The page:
Wednesday, February 24, 2010

Wednesday Graphic Novel Post--Panel 1 test

I'm currently collaborating on a graphic novel called "Chalk Outline Man." The story opens with an aerial view of a residential cityscape. To date I've done several test versions with the version below being the closest--so far--to what I ultimately want.

I've spent so much time on this one panel because I see it as a splash page (11" x 8.5" folded in half). Since this is the first image the reader sees--well, the second really, to the cover--it's important to me that it fully engage the eye. I love renderin
gs of cityscapes and am determined to make this one look excellent.

This image is a combination of a rough drawing scanned into Photoshop. The tones were added in Photoshop using a combination of fills, gradients and textures. I'm confident that with some more dedicated effort and experimentation, it'll look great!



Monday, February 22, 2010

Sunday Film Post--Animatic version 1

OK, so it's not Sunday anymore--it's Monday evening--but it's going to take some adjusting for me to get used to this new deadline. At least I'm only one day off!

Below is a brief segment of the first, rough draft of the "Toys vs. Boy" film. The entire first draft of the storyboard was completed during a single spurt of energy and therefore will require numerous revisions. As you can see, the character designs have yet to be determined. I'm still working out the action and the timing so there'll be MANY more versions of the animatic to come.

video

Friday, February 19, 2010

A New Attitude

One thing that I miss about Bill Plympton's School of Animation is the weekly deadlines. I knew it was important to have something to show every Wednesday. Even though I missed a few Wednesday deadlines, I was constantly working towards that goal.

Not so now! I haven't totally slacked off on my next project, but I don't feel that same sense of urgency.

So I've developed a new attitude and approach. The deadline for completion for my next film, currently titled "Toys vs. Boy," is July 1. In order to meet this deadline, I will be posting the latest work—character designs, energy sketches, animatics, pencil tests, background paintings, etc.—on this blog. I will also be posting the latest work at the Plympton School of Animation, First Class Facebook page which will hopefully generate much-needed feedback from my former classmates.

In addition, I will also be posting the latest work of the graphic novel I'm working on called Chalk Outline Man, a collaboration with playwright B. Walker Sampson.

The "Toys" posts will be made every Sunday and the Chalky posts on Wednesday. I intend to have lots to look at so get ready!

Friday, February 5, 2010

My "Avatar" Two Cents

Since no one's writing about "Avatar," I obviously had to do it. :)

Due to the existence of "Avatar", I had my first 3D IMAX experience. I went to the only true IMAX theater in Manhattan (in all of NYC?), Lincoln Square theater on 68th street and Broadway.




By true IMAX I mean the 70-foot screen, not some retrofitted crap. You need to look out for this: the IMAX corporation is allowing anyone with a projector and sound equipment turned to full blast to call themselves an "IMAX" theater. It's only IMAX if it has a 70-foot screen. Period.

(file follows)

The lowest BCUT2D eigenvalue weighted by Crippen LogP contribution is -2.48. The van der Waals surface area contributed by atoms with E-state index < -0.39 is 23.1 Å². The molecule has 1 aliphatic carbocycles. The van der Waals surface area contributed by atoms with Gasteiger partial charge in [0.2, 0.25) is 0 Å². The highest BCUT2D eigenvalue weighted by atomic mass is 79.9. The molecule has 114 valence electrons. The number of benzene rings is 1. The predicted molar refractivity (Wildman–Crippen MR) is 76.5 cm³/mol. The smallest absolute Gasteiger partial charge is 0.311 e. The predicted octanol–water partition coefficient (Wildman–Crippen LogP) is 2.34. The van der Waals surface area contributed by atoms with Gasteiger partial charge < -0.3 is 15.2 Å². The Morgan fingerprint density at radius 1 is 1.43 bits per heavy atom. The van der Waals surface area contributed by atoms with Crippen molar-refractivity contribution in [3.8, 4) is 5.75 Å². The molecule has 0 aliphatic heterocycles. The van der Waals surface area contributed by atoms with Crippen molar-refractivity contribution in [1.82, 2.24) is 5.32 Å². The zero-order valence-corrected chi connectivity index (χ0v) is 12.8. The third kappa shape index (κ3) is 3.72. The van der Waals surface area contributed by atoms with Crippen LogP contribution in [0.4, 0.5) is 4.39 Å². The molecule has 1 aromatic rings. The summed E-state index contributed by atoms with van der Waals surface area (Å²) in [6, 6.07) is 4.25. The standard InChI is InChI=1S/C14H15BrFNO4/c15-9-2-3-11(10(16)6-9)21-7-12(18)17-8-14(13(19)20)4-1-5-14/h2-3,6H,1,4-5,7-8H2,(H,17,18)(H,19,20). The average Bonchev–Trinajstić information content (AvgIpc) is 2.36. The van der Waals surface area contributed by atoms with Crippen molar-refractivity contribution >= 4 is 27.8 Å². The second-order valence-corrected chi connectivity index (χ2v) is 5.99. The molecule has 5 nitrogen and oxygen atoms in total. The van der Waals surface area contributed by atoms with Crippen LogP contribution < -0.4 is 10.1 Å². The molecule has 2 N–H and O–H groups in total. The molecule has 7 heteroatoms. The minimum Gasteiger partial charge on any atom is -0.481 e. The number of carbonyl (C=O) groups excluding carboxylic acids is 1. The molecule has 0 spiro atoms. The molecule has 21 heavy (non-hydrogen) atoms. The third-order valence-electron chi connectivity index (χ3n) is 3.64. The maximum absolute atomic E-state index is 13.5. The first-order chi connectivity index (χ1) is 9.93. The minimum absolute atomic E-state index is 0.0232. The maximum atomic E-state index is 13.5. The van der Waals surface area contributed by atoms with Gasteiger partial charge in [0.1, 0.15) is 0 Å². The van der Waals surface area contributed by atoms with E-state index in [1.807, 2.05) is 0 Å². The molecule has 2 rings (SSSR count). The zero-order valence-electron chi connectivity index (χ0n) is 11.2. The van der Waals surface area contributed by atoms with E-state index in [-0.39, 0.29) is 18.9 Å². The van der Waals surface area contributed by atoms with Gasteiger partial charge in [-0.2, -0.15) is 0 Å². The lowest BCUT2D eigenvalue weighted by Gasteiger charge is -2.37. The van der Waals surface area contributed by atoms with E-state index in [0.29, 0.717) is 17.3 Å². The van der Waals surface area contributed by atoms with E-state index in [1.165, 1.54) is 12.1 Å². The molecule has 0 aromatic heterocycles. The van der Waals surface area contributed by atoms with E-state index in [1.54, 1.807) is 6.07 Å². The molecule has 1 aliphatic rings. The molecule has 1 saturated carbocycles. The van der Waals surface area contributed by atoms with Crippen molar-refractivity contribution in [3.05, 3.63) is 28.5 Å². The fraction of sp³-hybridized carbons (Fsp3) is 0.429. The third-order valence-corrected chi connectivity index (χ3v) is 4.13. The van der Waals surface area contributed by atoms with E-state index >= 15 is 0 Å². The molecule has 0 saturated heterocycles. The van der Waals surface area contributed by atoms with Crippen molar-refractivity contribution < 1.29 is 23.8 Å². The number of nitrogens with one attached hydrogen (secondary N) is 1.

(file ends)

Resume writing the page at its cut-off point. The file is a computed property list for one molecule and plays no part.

Friends told me that to avoid potentially getting ill and to see the screen properly, it's best to sit as far back and center as possible. We arrived 45 minutes before the show to find that the entire back row was taken (they must've gotten there stupid early!). But we managed to get excellent seats anyway.

I felt sorry for the folks who arrived when the film was starting. IMAX is not the place to be sitting in the first row. That's asking for a neck ache and nausea.

Review-wise, I had lowered my expectations slightly because—based on "Titanic"—I knew that James Cameron was not a consistent screenwriter. Also, I had read so much about the story that it felt overly familiar to the point of me almost being uninterested. Cameron came through with a cliché-ridden script ("you're not in Kansas anymore," "we're getting out of Dodge," yikes!) The story, however, ended up being less common than the script. I enjoyed the obvious criticism of corporate greed and the imagining of the culture and world of the Na'vi.

On a side note, I'm amused by some of the right-wing criticism of the movie. My two favorites are that the film is anti-religion and anti-military. Those critics reveal their own prejudices: first, the soldiers in the film are mercenaries, not U.S. military. They were hired by a private corporation to do a private job. The job that they're asked to do is clear—steal from a peaceful people. I'm fascinated—and repulsed—by a world view that says, "whatever I think, say or feel is always right, no matter what." Clearly those people either do not know history or are purposely ignoring it.

Second, the Na'vi people do have a religion, but I guess their mistake was to believe in something other than Jesus Christ. How dare they! How dare anyone not believe in Jesus Christ! Repeat, arrogant world views.

Admittedly, I have doubts that the 3D approach added to the quality of the film. It was a fun experience, but whenever I raised my glasses to get a 2D look, the visuals were equally entertaining. What impressed me more was the motion capture (or as one of the movie's producers is now calling it, "emotion" capture.) Knowing that the actors performed every movement and emotion before digital enhancement made the film feel special.

Although the film felt 15-30 minutes too long (a complaint I did not have with "Titanic"), I'm glad I saw it. "Star Wars Episode IV," "Titanic" and now "Avatar"—I've been lucky that some of the most technically revolutionary films have occurred in my lifetime.

I'm curious to see where filmmaking goes from here.